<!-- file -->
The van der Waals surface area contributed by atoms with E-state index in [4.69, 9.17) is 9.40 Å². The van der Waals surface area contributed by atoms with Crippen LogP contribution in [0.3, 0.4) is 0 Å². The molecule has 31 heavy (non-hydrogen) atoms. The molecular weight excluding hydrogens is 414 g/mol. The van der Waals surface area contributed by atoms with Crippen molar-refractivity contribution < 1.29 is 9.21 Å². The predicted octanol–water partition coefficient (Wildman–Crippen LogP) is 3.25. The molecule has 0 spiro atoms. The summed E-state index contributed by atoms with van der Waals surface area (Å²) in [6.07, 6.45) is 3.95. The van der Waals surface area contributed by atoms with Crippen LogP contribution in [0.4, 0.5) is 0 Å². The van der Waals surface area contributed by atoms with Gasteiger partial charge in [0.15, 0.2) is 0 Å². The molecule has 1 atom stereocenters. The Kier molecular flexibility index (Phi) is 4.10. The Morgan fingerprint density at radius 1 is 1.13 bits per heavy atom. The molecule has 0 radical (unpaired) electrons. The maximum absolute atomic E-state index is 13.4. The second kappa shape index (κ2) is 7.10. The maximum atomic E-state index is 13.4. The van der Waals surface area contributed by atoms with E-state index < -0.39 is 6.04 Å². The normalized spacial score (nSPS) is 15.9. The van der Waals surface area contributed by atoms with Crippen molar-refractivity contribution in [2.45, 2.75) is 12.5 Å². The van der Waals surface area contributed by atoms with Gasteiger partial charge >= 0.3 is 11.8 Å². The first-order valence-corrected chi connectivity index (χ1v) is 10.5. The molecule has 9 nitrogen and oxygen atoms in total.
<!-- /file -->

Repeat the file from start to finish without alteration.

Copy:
The van der Waals surface area contributed by atoms with E-state index in [4.69, 9.17) is 9.40 Å². The van der Waals surface area contributed by atoms with Crippen LogP contribution in [0.3, 0.4) is 0 Å². The molecule has 31 heavy (non-hydrogen) atoms. The molecular weight excluding hydrogens is 414 g/mol. The van der Waals surface area contributed by atoms with Crippen molar-refractivity contribution < 1.29 is 9.21 Å². The predicted octanol–water partition coefficient (Wildman–Crippen LogP) is 3.25. The molecule has 0 spiro atoms. The summed E-state index contributed by atoms with van der Waals surface area (Å²) in [6.07, 6.45) is 3.95. The van der Waals surface area contributed by atoms with Crippen LogP contribution in [0.4, 0.5) is 0 Å². The van der Waals surface area contributed by atoms with Gasteiger partial charge in [0.15, 0.2) is 0 Å². The molecule has 1 atom stereocenters. The Kier molecular flexibility index (Phi) is 4.10. The Morgan fingerprint density at radius 1 is 1.13 bits per heavy atom. The molecule has 0 radical (unpaired) electrons. The maximum absolute atomic E-state index is 13.4. The second kappa shape index (κ2) is 7.10. The maximum atomic E-state index is 13.4. The van der Waals surface area contributed by atoms with E-state index < -0.39 is 6.04 Å². The normalized spacial score (nSPS) is 15.9. The van der Waals surface area contributed by atoms with Crippen molar-refractivity contribution in [2.45, 2.75) is 12.5 Å². The van der Waals surface area contributed by atoms with Gasteiger partial charge >= 0.3 is 11.8 Å². The first-order valence-corrected chi connectivity index (χ1v) is 10.5. The molecule has 9 nitrogen and oxygen atoms in total.